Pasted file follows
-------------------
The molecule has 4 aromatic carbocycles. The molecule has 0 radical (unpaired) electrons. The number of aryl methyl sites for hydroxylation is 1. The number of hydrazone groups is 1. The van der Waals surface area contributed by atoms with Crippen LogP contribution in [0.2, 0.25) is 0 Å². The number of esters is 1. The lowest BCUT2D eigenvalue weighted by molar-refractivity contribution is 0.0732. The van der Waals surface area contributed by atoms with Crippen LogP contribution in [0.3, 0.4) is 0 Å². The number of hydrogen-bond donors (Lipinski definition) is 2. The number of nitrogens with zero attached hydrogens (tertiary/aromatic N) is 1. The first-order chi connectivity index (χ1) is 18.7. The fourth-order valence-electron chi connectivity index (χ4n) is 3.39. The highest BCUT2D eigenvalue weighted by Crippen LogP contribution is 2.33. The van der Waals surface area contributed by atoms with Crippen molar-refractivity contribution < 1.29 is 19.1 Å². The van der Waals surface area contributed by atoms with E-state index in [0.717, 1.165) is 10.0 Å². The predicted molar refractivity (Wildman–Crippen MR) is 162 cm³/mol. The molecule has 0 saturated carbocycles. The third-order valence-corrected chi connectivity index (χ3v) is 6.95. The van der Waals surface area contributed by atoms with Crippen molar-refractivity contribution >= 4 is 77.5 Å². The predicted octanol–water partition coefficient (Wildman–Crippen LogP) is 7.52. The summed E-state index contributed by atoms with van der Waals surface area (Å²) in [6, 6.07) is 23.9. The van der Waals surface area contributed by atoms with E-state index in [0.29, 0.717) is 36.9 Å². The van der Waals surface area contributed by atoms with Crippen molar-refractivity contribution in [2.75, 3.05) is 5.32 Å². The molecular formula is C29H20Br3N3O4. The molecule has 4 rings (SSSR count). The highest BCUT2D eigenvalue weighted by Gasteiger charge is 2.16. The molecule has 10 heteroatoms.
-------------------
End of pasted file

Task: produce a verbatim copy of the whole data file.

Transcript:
The molecule has 4 aromatic carbocycles. The molecule has 0 radical (unpaired) electrons. The number of aryl methyl sites for hydroxylation is 1. The number of hydrazone groups is 1. The van der Waals surface area contributed by atoms with Crippen LogP contribution in [0.2, 0.25) is 0 Å². The number of esters is 1. The lowest BCUT2D eigenvalue weighted by molar-refractivity contribution is 0.0732. The van der Waals surface area contributed by atoms with Crippen LogP contribution in [0.3, 0.4) is 0 Å². The number of hydrogen-bond donors (Lipinski definition) is 2. The number of nitrogens with zero attached hydrogens (tertiary/aromatic N) is 1. The first-order chi connectivity index (χ1) is 18.7. The fourth-order valence-electron chi connectivity index (χ4n) is 3.39. The highest BCUT2D eigenvalue weighted by Crippen LogP contribution is 2.33. The van der Waals surface area contributed by atoms with Crippen molar-refractivity contribution < 1.29 is 19.1 Å². The van der Waals surface area contributed by atoms with E-state index in [0.717, 1.165) is 10.0 Å². The predicted molar refractivity (Wildman–Crippen MR) is 162 cm³/mol. The molecule has 0 saturated carbocycles. The third-order valence-corrected chi connectivity index (χ3v) is 6.95. The van der Waals surface area contributed by atoms with Crippen molar-refractivity contribution >= 4 is 77.5 Å². The predicted octanol–water partition coefficient (Wildman–Crippen LogP) is 7.52. The summed E-state index contributed by atoms with van der Waals surface area (Å²) in [6, 6.07) is 23.9. The van der Waals surface area contributed by atoms with E-state index in [0.29, 0.717) is 36.9 Å². The van der Waals surface area contributed by atoms with Crippen molar-refractivity contribution in [2.75, 3.05) is 5.32 Å². The molecular formula is C29H20Br3N3O4. The molecule has 4 rings (SSSR count). The highest BCUT2D eigenvalue weighted by Gasteiger charge is 2.16. The molecule has 10 heteroatoms.